I appreciate your thoughts on this as well. I too was enjoying Bell’s book at the outset, but it just got worse and worse to me. Also, and this is an unrelated point, his reading of Deleuze seems to be bad, and useless. It’s almost as if he brings up Deleuze for the sake of having some sort of contemporary philosophical credibility, but its just bad…
    As for Hauerwas and his call for Christians to be willing to die rather than kill, I totally agree with him here! The problem is that Bell’s ‘refusal to cease suffering’ makes it sound like we should give the state license to do whatever it likes while we sit by and hope for heaven. The problem to me seems to be that Christians shouldn’t be willing to get murdered while ‘waiting’; they should instead be willing to give their lives in acts of subversion. I think it’s important to note the difference between subversion and resistance here; Bell fails to provide an account for the Church’s potential for political subversion. I’m still not sure where this critique ‘leads’ per se; but if you would like to read the 7,000 word essay this is pulled from let me know and I’ll send it to you.
    Also, I get your concern with the ‘need to be effective’; and I know there is a definite risk there; but when large scale populations are dying in horrible conditions largely due to the oppressive policy of nation states, I feel as if the Church must be effective, at least at providing a chance at life for its members.

    As for the Milbank critique, it’s in Theology and Social Theory; I don’t have the book near me now to quote the exact page, but the title of the section makes it pretty obvious.

    Also, I (mostly) agree with Cavanaugh’s critique, and in the paper this is pulled from I don’t consider him part of what I see as the ‘RO’ critique of liberation theology. I do agree that the liberationist for the most part fail to offer an alternative ontology from that of the state, and that this is the primary reason that for the most part liberation theology seems to have ‘failed’. This lack of an ontology distinct from that of capitalism is also the reason that no clear account of subjectivity has emerged within much liberation thought; and this lack has led to a risk of individualism that completely ruins much of liberation theologies political potential.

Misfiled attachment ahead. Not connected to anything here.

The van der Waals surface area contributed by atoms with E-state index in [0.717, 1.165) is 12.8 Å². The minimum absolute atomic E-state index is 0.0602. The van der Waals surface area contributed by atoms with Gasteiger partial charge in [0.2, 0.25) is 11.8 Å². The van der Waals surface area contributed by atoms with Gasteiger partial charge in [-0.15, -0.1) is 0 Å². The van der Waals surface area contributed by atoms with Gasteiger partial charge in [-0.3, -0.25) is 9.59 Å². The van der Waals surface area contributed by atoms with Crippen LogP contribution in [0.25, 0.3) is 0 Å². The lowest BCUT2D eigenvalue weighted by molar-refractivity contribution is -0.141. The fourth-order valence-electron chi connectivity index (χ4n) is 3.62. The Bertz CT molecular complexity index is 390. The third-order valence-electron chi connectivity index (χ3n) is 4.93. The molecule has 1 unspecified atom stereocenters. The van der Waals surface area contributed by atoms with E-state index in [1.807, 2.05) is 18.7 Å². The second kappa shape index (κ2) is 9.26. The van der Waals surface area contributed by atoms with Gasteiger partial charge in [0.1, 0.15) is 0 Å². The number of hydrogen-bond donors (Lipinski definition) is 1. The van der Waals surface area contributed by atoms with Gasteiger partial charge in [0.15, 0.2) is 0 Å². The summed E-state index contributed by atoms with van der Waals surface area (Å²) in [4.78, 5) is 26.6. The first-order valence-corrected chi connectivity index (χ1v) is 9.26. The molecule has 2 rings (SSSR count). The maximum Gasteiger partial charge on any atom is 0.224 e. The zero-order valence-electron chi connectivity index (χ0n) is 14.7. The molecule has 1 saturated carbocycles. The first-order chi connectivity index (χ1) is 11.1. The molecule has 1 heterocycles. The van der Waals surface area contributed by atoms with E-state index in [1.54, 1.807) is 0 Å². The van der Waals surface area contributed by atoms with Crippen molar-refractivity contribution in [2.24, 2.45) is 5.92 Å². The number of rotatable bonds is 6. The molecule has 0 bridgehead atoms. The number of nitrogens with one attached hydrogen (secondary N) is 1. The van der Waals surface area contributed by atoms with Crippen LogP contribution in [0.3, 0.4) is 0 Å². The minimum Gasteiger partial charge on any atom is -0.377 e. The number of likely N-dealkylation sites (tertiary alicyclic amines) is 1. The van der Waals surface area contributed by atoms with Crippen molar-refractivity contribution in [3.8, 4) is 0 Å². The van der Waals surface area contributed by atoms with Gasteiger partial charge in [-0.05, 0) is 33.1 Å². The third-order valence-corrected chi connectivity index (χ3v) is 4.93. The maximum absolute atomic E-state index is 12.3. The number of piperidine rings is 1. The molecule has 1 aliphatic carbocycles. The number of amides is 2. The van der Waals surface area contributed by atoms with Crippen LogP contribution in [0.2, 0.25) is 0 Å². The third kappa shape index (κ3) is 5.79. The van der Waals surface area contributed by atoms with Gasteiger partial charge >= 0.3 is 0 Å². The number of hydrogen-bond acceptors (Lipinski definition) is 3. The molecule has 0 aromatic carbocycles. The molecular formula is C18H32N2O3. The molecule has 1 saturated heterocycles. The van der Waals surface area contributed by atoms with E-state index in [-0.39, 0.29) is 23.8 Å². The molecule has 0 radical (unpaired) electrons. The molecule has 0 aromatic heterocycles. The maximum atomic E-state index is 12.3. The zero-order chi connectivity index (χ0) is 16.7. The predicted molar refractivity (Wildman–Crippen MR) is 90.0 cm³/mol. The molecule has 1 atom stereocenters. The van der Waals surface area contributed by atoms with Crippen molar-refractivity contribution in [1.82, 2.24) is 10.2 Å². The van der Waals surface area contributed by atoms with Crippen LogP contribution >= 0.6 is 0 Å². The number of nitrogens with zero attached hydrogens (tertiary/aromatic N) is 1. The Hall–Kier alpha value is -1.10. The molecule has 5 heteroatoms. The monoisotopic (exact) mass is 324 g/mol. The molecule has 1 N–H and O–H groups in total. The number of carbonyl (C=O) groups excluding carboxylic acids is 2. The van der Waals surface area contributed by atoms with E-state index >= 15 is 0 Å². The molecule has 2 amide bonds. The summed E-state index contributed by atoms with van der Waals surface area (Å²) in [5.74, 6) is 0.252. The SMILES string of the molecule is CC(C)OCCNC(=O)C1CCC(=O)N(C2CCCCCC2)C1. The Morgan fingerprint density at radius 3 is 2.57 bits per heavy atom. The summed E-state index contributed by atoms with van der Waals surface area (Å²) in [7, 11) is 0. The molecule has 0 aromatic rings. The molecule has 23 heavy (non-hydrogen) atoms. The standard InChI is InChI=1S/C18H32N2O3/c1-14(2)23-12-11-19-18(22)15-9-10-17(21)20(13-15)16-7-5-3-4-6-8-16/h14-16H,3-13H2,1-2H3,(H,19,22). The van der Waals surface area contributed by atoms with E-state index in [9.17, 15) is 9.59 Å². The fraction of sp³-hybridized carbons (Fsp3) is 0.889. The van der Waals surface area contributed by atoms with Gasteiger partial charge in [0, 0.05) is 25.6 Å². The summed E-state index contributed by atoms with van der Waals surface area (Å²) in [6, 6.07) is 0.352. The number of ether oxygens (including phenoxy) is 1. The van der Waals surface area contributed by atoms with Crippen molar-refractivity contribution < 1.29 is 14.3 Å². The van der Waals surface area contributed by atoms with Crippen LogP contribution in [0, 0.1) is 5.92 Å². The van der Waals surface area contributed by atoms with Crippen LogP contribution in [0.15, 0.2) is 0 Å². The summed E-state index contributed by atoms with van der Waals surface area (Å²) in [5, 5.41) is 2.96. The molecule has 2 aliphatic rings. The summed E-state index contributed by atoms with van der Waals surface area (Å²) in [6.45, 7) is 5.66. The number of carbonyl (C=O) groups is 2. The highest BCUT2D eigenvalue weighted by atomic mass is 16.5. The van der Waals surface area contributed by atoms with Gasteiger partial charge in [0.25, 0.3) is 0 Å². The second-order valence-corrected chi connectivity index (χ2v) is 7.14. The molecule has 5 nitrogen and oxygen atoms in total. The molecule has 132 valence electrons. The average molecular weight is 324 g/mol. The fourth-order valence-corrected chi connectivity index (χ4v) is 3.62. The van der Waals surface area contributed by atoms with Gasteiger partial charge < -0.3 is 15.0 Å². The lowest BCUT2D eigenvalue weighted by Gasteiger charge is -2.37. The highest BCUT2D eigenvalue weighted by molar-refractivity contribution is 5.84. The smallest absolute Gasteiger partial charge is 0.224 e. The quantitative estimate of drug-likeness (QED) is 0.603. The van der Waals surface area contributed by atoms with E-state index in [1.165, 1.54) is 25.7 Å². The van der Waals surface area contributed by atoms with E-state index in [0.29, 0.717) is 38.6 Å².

I’m not sure I get what you mean when you say that “Bell’s naivete concerning the singularity of the Church is the same “naivete” in holding to a creedal view of Christ”…I don’t doubt that there is a ‘naivete’ in concerning the singuarlity of the church (and the creedal view of Christ); I just think there is also a (negative) naivete in offering ‘the refusal to cease suffering’ to people dying of poverty while you sit in your office at an American university. Maybe it’s my background as a social science undergraduate coming through here, but I just don’t see how a Thomistic metaphysic is going to help Christians (and people) in the third world survive under political and economic impression. Most liberation theology tends to be either pure sociology or pure metaphysics; I think what we need is a good bit of both. If you want let me know and I’m glad to send you the paper.

  6. Ya, my comment was ambiguous. What I was trying to say is that it would not be all that crazy for a bunch of people who believe Jesus of Nazereth possessed the unique ontology of the Incarante Son to believe the Church might “succeed where very other social body has failed” (especially in light of Paul’s habit of calling the Church the body of Christ). Indeed, if historic Christianity is right about Jesus it would seem that every other social body would fail.

    The problem with all this is of course that the Church doesn’t always function as such. I think this is why Milbank goes to such trouble in the final chapter of Theology and Social Theory to argue the Church arises historically as the truly peaceful society, and probably also why Cavanaugh wants to parse that and say that the Church arises as the peaceful society insofar as the Eucharist makes the Church. Thus when we’re not acting “Eucharistically” we’re not functioning as the Church anyway (though I’ve never been totally convinced by either argument, but I’d like to be). I’d certainly want to go with Cavanaugh over Bell in affirming the Eucharist as the locus of Christian political vision as opposed to forgiveness in and of itself. Outside of the Eucharist/Church forgiveness makes no sense and neither does a refusal to cease suffering.